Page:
December at The Reigate Garden Centre Plant Department
Plant of the Month
Key Plant Benefits
• Hardy and reliable
• Thrives well in moisture retentive soil and damp sites.
• Great value with attractive features throughout the year.
• Cornus is an extremely varied genus. They are native of wide parts of Europe, Asia & also North America.
• Cornus cultivars will provide a show throughout the year with green, gold or variegated foliage which displays autumn colour before falling to reveal showy bright red, green or golden stems throughout the winter months.
• The ornamental winter bark varieties such as Cornus alba Elegantissima and Westonbirt are vigorous upright growing deciduous shrubs commonly known as Dogwoods. The Origin of this name appears to be derived from the old English ‘Dagwood’, as the plant’s supple yet strong stems were often used to make small daggers, skewers & cattle prods.
• In the Canterbury Tales, Chaucer refers to Dogwoods by their old name, Whipple Tree. This refers to the use of Cornus stems to link the draw pole of a cart to the harness of horses pulling it.
• The term ‘Dogwood winter’ is used in the South East USA to describe a cold snap in spring which refers to them flowering more profusely following a hard winter.
• Cornus species can be planted in full sun or partial shade in any moderately fertile soil.
• When planting, dig in plenty of organic matter as Cornus will thrive well in moisture retentive soils.
• Apply garden mulch around the base of plants to assist with moisture retention in the soil and to ensure the brightly coloured stems are properly highlighted in winter.
• The bright colour of the stems will gradually be lost as the stems age. It is therefore important to encourage fresh basal shots each year. This can be achieved by pruning the older shoots back to within 15cm of ground level each year in February or March before the new spring growth starts.
In Your Garden
A wonderful month with Christmas to look forward to and decorating inside and out to enjoy. Use lots of berries and foliage for a really festive feel – plus don’t forget outside too. You can also create a winter arrangement of garden plants in a nice tub, give it a ‘Christmassy’ decoration and then place it outdoors - by the front door, on the garden table or on the balcony - or in a cool spot in the home. A poinsettia will create an instant Christmas atmosphere in your living room.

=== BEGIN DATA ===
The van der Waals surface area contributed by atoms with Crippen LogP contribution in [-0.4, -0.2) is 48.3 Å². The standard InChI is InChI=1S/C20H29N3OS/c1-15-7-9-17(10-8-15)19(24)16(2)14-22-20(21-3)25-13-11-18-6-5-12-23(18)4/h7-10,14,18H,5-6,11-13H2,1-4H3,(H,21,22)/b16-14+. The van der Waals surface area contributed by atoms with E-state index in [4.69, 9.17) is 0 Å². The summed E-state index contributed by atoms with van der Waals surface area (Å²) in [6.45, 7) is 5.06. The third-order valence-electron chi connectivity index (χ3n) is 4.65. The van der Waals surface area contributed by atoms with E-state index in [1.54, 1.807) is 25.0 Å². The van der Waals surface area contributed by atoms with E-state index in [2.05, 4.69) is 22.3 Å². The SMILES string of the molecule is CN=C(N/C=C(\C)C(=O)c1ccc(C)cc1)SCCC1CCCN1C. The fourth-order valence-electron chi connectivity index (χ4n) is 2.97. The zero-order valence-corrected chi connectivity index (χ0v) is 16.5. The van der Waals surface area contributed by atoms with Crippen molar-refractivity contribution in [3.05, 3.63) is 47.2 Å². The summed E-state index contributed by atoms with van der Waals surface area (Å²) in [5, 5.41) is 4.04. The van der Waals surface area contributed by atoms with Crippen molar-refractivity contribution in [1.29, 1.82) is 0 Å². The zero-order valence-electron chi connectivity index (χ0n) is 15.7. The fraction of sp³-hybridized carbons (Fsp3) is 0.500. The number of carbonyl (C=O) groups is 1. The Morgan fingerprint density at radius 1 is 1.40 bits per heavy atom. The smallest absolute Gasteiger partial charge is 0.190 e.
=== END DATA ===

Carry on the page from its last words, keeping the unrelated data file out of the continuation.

• In the dark days before Christmas it’s fun to tackle the garden together.
• If you are going to be pruning trees it is also handy if there are two of you. As one prunes, the other can keep an eye on the shape the plant retains.
• If you have a privet hedge now is a good time to give it a vigorous pruning - when spring comes it should come back with strong growth.
There’s lots of inspiration for outside decorations. Here are a few ideas to get you going:
• Lights on trees – perfect if you have a Christmas-style tree in the garden but can look great too on bare branches and around coloured bark.
• Doorstep decs are great – a pair of standard hollies, a skimmia and an flowering erica in a pot or what about an attractive mini fir in a red container.
• Plus, of course evergreens and their attractive foliage come into their own in the garden now – look out for different members of the elaeagnus family with their bright colourful leaves – eye-catching colour to add to your border or winter at this time of year!
It is important to keep a close eye on the overall shape of a tree when pruning. If you do it on your own, you will have to keep walking backwards and forwards to judge the effect. It is much easier to do it with two of you: one prunes and the other stands back to assess the effect and gives instructions.
Traditionally a lot of corrective pruning takes place in the winter. If heavy branches are being sawn off its important not to tear the bark off the tree.
Sawing in two stages helps with this:
Saw into the bottom of the branch some distance from the trunk, and then saw through the branch from the top a little further from the trunk.
The ‘hook’ that is left can then be sawn a little closer to the trunk, but leave the ‘collar’ alongside the trunk. The tree will seal the wound from that collar. For branches with a diameter of more than two centimetres it is advisable to cover the wound with wound dressing.
Exception: pruning privet
You can still do some heavy pruning on a overgrown privet hedge which has become bare at the bottom. Although it will look a little bear for the rest of winter, it will shoot healthily in the spring.
Provided the ground is not waterlogged or frozen, it is still a great time to plant bare rooted hedging plants. Beech, Privet, Hornbeam & Hawthorn will make a great screen in your garden. You can plant them either on their own or as a mixed hedge. They will also be great for wildlife and easy on the pocket.
If the soil underneath grass is frozen, it can ‘break’ if you walk on it and kill off the grass. You see the effect of this in spring when the damaged patches become brown and bare. If possible it’s best to stay off the lawn when it is freezing.
A lot of weed seedlings are already germinating in the soil. If the soil is not frozen, it is a good idea to do some hoeing. The sun and subsequent frost will dry them up and kill them off. A good sharp hoe will help and don’t forget to watch out for bulbs!